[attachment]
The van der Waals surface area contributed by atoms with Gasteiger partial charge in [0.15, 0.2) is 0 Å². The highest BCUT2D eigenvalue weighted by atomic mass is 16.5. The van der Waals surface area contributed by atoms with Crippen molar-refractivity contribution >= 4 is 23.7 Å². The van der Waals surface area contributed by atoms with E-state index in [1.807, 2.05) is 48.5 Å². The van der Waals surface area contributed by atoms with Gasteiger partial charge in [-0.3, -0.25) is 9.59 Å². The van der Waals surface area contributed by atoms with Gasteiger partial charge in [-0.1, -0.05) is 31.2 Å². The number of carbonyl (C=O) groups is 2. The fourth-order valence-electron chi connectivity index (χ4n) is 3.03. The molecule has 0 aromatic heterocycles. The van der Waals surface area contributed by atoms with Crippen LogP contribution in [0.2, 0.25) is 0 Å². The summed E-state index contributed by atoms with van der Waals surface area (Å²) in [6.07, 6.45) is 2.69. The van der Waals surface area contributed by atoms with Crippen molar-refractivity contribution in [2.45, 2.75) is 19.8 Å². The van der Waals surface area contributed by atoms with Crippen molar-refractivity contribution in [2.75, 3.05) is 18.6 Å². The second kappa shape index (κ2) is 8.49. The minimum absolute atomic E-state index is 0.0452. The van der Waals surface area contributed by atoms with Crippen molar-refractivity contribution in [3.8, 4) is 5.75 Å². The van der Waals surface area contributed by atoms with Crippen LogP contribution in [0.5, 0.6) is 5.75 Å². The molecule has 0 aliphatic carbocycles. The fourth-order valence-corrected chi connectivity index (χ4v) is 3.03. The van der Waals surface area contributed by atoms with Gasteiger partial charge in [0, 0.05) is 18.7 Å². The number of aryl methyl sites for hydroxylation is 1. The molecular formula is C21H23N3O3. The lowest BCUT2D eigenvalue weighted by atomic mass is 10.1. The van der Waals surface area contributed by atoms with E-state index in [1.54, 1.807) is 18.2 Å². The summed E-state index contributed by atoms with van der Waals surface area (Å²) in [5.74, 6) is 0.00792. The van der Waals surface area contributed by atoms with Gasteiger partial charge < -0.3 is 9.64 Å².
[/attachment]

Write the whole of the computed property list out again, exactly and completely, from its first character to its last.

The van der Waals surface area contributed by atoms with Gasteiger partial charge in [0.15, 0.2) is 0 Å². The highest BCUT2D eigenvalue weighted by atomic mass is 16.5. The van der Waals surface area contributed by atoms with Crippen molar-refractivity contribution >= 4 is 23.7 Å². The van der Waals surface area contributed by atoms with E-state index in [1.807, 2.05) is 48.5 Å². The van der Waals surface area contributed by atoms with Gasteiger partial charge in [-0.3, -0.25) is 9.59 Å². The van der Waals surface area contributed by atoms with Gasteiger partial charge in [-0.1, -0.05) is 31.2 Å². The number of carbonyl (C=O) groups is 2. The fourth-order valence-electron chi connectivity index (χ4n) is 3.03. The molecule has 0 aromatic heterocycles. The van der Waals surface area contributed by atoms with Crippen LogP contribution in [0.2, 0.25) is 0 Å². The summed E-state index contributed by atoms with van der Waals surface area (Å²) in [6.07, 6.45) is 2.69. The van der Waals surface area contributed by atoms with Crippen molar-refractivity contribution in [2.45, 2.75) is 19.8 Å². The van der Waals surface area contributed by atoms with Crippen molar-refractivity contribution in [2.75, 3.05) is 18.6 Å². The second kappa shape index (κ2) is 8.49. The minimum absolute atomic E-state index is 0.0452. The van der Waals surface area contributed by atoms with Crippen molar-refractivity contribution in [3.8, 4) is 5.75 Å². The van der Waals surface area contributed by atoms with Crippen LogP contribution in [0.5, 0.6) is 5.75 Å². The molecule has 0 aliphatic carbocycles. The fourth-order valence-corrected chi connectivity index (χ4v) is 3.03. The van der Waals surface area contributed by atoms with Gasteiger partial charge in [0, 0.05) is 18.7 Å². The number of aryl methyl sites for hydroxylation is 1. The molecular formula is C21H23N3O3. The lowest BCUT2D eigenvalue weighted by atomic mass is 10.1. The van der Waals surface area contributed by atoms with E-state index in [1.54, 1.807) is 18.2 Å². The summed E-state index contributed by atoms with van der Waals surface area (Å²) in [5.74, 6) is 0.00792. The van der Waals surface area contributed by atoms with Gasteiger partial charge < -0.3 is 9.64 Å².